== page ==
Storm Franklin, flood warnings and more evacuation orders

It is 13 months to the day since we experienced the worst of Storm Christoph where the River Mersey was perilously close to overwhelming flood defences and residents of Didsbury and Northenden were ordered to evacuate their homes in the middle of the night during a pandemic. We noticed that climate change was conspicuously absent from stories in the immediate aftermath, but was eventually picked up and discussed a little at Council Scrutiny. Now as the wind still howls from the tail end of Storm Franklin we feel a sense of deja-vu.

Flooding of parss wood playing fields

We reported on it here and shared the well-evidenced links between climate change due to more intense and more frequent heavy rainfall events and a complex mix of natural and human factors (how we’ve shaped the rivers and landscape) that creates risks from flooding. There are now increasingly frequent studies that look to attribute extreme weather events to human-caused climate change. One showed that Storm Desmond in 2015 was made 59% more likely.

2022.02.21 River Mersey levels13 months on, the River Mersey has again recorded its highest level at Northenden surpassing the record set during Storm Christoph. It seems only a matter of time until the flood defences fail if this becomes an annual occurrence.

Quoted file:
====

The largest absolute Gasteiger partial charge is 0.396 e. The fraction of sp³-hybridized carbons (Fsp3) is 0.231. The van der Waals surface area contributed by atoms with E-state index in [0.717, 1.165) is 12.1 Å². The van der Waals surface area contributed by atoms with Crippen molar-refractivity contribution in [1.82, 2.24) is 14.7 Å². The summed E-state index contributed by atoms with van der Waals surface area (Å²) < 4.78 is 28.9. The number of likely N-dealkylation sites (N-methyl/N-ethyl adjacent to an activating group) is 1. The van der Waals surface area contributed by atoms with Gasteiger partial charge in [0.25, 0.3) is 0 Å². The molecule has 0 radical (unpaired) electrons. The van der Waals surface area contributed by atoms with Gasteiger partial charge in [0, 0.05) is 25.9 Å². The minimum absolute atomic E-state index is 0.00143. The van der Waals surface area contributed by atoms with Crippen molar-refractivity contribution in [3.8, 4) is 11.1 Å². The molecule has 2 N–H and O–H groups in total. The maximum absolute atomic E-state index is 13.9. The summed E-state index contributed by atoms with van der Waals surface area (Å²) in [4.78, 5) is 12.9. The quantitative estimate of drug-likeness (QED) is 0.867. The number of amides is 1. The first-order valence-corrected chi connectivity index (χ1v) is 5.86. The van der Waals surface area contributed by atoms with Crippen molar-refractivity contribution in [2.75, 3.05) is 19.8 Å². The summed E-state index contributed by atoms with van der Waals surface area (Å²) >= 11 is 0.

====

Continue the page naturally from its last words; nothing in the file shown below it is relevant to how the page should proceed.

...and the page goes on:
Storms Christoph and Franklin may not have overwhelmed the physical infrastructure and there will be praise deservedly handed out to emergency responders, but how has this impacted and continues to impact those who live at risk from flooding? How does the woeful response to the climate emergency impact them?

CEM recently launched a report looking at the impacts of climate change and health, which touched on the mental health impacts from extreme weather. Whilst the worst may not have occurred this time leading to a long battle to get their homes dry and fixed, how are residents going to feel about repeated evacuation orders?

This CEM core member has a friend involved at Didsbury TOC H RFC, which is one of the areas frequently allowed to flood. How have they been impacted by this continued threat?

13 months on, the city has now gone through around 40 percent of the carbon dioxide budget for the rest of the 21st century to keep climate change to less harmful levels (known as an average 1.5C of warming). These risks are not going away and we will need to adapt to manage these risks and impacts better than we have. Manchester City Council have now got a dedicated Environment and Climate Change Scrutiny Committee, but the action and leadership required to start making a dent and cutting carbon emissions is still far short of what is required.

What we have seen in the past 13 months are the merest glimmers that the council might be starting understand how significant a task it has on its hands. There is still far too much gaslighting, distraction to showcase ‘good news’ on the little things that the council have changed and ignorance about the city’s ever-decreasing carbon budget.

If you have the time, energy or skills (or any combo of those) to get involved in pushing Manchester City Council to be braver and take more bold and ambitious action (or less useless), get in touch via Twitter @ClimateEmergMcr or email us via

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